Maurice Harris was sitting next to Lee on the Tuesday night I visited the Whole Foods. Harris, a Los Angeles native, went to elementary school down the street. He loves the ambience of rejuvenated downtown. “When I was growing up, just getting a bus around six p.m. was dangerous. And now,” he says, looking around, “we’re here at a damn Whole Foods!” He wanted to stay downtown, so he rented an apartment, but he couldn’t afford to keep it for long. “Basically, the owner wanted an empty building he could sell, so he just raised rents until everyone left,” Harris says.
There is not nearly enough housing stock to hold all the people who want to live here. As a result, prices have risen rapidly and stubbornly, exacerbating inequality and creating perverse incentives for developers, as well as political challenges for elected officials in Los Angeles and dozens of other major cities. Millennials—18-to-35-year-olds who came of age at the turn of the century—seem to be responding with innovation and improvisation. They’ve embraced an economic arrangement based on mutual benefit.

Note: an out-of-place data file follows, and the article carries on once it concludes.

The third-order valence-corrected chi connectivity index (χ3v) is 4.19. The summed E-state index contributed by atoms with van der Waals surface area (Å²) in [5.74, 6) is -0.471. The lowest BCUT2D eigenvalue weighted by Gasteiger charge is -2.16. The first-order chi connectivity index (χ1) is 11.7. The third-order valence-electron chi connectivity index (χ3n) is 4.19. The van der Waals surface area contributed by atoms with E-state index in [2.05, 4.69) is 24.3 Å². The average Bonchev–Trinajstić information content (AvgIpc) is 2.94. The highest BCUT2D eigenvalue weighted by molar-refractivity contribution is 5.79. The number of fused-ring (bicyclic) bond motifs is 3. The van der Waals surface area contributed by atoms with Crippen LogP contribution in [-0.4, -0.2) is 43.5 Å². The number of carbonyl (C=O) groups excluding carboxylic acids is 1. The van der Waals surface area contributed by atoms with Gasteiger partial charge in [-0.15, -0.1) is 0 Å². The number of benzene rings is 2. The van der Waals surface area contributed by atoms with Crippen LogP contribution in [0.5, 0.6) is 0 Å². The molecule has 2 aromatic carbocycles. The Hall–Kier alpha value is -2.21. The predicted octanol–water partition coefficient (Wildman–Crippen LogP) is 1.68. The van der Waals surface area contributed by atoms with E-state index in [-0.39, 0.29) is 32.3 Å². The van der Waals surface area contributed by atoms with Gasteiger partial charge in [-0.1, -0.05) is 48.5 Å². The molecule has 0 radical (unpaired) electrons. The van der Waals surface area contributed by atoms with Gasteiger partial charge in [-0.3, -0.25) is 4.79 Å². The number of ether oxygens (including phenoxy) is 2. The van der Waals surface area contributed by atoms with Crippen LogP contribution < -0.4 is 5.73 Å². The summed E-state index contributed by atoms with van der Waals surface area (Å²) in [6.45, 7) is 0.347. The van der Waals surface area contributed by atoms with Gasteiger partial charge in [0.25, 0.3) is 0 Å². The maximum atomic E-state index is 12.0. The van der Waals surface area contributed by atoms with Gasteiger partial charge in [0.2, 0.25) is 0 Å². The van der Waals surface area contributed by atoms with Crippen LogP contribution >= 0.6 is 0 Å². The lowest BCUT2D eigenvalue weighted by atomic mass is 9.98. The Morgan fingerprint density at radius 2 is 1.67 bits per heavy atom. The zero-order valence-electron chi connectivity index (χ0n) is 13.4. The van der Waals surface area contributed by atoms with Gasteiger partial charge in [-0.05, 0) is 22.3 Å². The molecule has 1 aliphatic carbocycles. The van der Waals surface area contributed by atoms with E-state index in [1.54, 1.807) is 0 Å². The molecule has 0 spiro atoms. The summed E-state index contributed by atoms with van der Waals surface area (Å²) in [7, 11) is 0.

If you can’t find long-term housing downtown, you can probably find an Airbnb rental for at least part of the time. The owner of that Airbnb may be able to continue living in her apartment because she’s rented it out to you. If you can’t afford a car, Uber and Lyft compete for your ride to work. If you need to earn extra money to make ends meet, you might spend your idle hours driving for one of them. These glitzy sharing economy startups are often cast as rapacious predators, but their popularity is a natural consequence of the way that cities themselves are evolving.